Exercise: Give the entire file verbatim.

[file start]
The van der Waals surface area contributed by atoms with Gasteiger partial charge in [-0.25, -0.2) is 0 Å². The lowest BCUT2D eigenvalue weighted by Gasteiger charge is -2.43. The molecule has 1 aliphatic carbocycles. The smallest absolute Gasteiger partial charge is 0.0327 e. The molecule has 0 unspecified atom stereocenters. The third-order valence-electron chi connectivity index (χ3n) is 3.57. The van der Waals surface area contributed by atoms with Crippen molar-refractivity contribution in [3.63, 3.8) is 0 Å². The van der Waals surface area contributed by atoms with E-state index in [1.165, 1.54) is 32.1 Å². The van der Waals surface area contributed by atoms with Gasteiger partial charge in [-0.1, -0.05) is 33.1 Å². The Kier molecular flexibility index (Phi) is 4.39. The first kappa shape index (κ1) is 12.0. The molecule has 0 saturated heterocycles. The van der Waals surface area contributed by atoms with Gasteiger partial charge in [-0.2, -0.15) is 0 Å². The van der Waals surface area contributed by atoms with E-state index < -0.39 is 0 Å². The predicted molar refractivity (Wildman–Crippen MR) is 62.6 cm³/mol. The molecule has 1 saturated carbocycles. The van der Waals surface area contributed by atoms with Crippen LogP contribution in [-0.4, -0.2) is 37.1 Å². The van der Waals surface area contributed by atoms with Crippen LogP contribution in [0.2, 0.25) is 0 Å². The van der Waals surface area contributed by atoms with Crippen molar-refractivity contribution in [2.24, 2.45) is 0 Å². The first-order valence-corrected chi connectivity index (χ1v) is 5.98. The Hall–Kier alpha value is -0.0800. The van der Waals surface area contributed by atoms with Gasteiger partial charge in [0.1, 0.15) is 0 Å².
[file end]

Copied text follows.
The van der Waals surface area contributed by atoms with Gasteiger partial charge in [-0.25, -0.2) is 0 Å². The lowest BCUT2D eigenvalue weighted by Gasteiger charge is -2.43. The molecule has 1 aliphatic carbocycles. The smallest absolute Gasteiger partial charge is 0.0327 e. The molecule has 0 unspecified atom stereocenters. The third-order valence-electron chi connectivity index (χ3n) is 3.57. The van der Waals surface area contributed by atoms with Crippen molar-refractivity contribution in [3.63, 3.8) is 0 Å². The van der Waals surface area contributed by atoms with E-state index in [1.165, 1.54) is 32.1 Å². The van der Waals surface area contributed by atoms with Gasteiger partial charge in [-0.1, -0.05) is 33.1 Å². The Kier molecular flexibility index (Phi) is 4.39. The first kappa shape index (κ1) is 12.0. The molecule has 0 saturated heterocycles. The van der Waals surface area contributed by atoms with Gasteiger partial charge in [-0.2, -0.15) is 0 Å². The van der Waals surface area contributed by atoms with E-state index < -0.39 is 0 Å². The predicted molar refractivity (Wildman–Crippen MR) is 62.6 cm³/mol. The molecule has 1 saturated carbocycles. The van der Waals surface area contributed by atoms with Crippen LogP contribution in [-0.4, -0.2) is 37.1 Å². The van der Waals surface area contributed by atoms with Crippen LogP contribution in [0.2, 0.25) is 0 Å². The van der Waals surface area contributed by atoms with Crippen molar-refractivity contribution in [2.24, 2.45) is 0 Å². The first-order valence-corrected chi connectivity index (χ1v) is 5.98. The Hall–Kier alpha value is -0.0800. The van der Waals surface area contributed by atoms with Gasteiger partial charge in [0.1, 0.15) is 0 Å².